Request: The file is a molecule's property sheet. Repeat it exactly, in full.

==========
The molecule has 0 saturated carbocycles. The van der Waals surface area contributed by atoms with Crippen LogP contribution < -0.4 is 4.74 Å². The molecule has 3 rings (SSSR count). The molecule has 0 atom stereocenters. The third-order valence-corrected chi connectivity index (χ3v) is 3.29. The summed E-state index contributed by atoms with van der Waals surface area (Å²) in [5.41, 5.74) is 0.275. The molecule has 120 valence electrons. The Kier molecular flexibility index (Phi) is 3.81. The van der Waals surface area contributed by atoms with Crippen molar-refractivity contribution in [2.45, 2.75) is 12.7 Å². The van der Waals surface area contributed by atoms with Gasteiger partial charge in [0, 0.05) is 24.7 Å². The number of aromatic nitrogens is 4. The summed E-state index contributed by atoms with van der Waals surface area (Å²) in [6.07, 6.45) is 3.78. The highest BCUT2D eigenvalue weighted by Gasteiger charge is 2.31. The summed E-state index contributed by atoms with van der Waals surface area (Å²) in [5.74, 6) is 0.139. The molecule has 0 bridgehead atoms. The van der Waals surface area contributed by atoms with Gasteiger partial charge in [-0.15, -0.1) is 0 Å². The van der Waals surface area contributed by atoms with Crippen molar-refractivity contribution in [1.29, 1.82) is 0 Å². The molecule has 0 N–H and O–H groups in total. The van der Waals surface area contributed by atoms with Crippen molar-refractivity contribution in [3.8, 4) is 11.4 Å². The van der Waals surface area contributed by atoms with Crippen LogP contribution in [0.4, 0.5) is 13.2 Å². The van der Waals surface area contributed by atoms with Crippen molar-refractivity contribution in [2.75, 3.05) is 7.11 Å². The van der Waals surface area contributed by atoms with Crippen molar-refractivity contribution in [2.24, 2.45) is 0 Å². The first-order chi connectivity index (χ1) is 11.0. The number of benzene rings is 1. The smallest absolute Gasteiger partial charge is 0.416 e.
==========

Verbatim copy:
The molecule has 0 saturated carbocycles. The van der Waals surface area contributed by atoms with Crippen LogP contribution < -0.4 is 4.74 Å². The molecule has 3 rings (SSSR count). The molecule has 0 atom stereocenters. The third-order valence-corrected chi connectivity index (χ3v) is 3.29. The summed E-state index contributed by atoms with van der Waals surface area (Å²) in [5.41, 5.74) is 0.275. The molecule has 120 valence electrons. The Kier molecular flexibility index (Phi) is 3.81. The van der Waals surface area contributed by atoms with Crippen molar-refractivity contribution in [2.45, 2.75) is 12.7 Å². The van der Waals surface area contributed by atoms with Gasteiger partial charge in [0, 0.05) is 24.7 Å². The number of aromatic nitrogens is 4. The summed E-state index contributed by atoms with van der Waals surface area (Å²) in [6.07, 6.45) is 3.78. The highest BCUT2D eigenvalue weighted by Gasteiger charge is 2.31. The summed E-state index contributed by atoms with van der Waals surface area (Å²) in [5.74, 6) is 0.139. The molecule has 0 bridgehead atoms. The van der Waals surface area contributed by atoms with Gasteiger partial charge in [-0.15, -0.1) is 0 Å². The van der Waals surface area contributed by atoms with Crippen molar-refractivity contribution in [1.29, 1.82) is 0 Å². The molecule has 0 N–H and O–H groups in total. The van der Waals surface area contributed by atoms with Crippen molar-refractivity contribution in [3.8, 4) is 11.4 Å². The van der Waals surface area contributed by atoms with Crippen LogP contribution in [0.4, 0.5) is 13.2 Å². The van der Waals surface area contributed by atoms with Crippen molar-refractivity contribution in [2.75, 3.05) is 7.11 Å². The van der Waals surface area contributed by atoms with Crippen molar-refractivity contribution in [2.24, 2.45) is 0 Å². The first-order chi connectivity index (χ1) is 11.0. The number of benzene rings is 1. The smallest absolute Gasteiger partial charge is 0.416 e.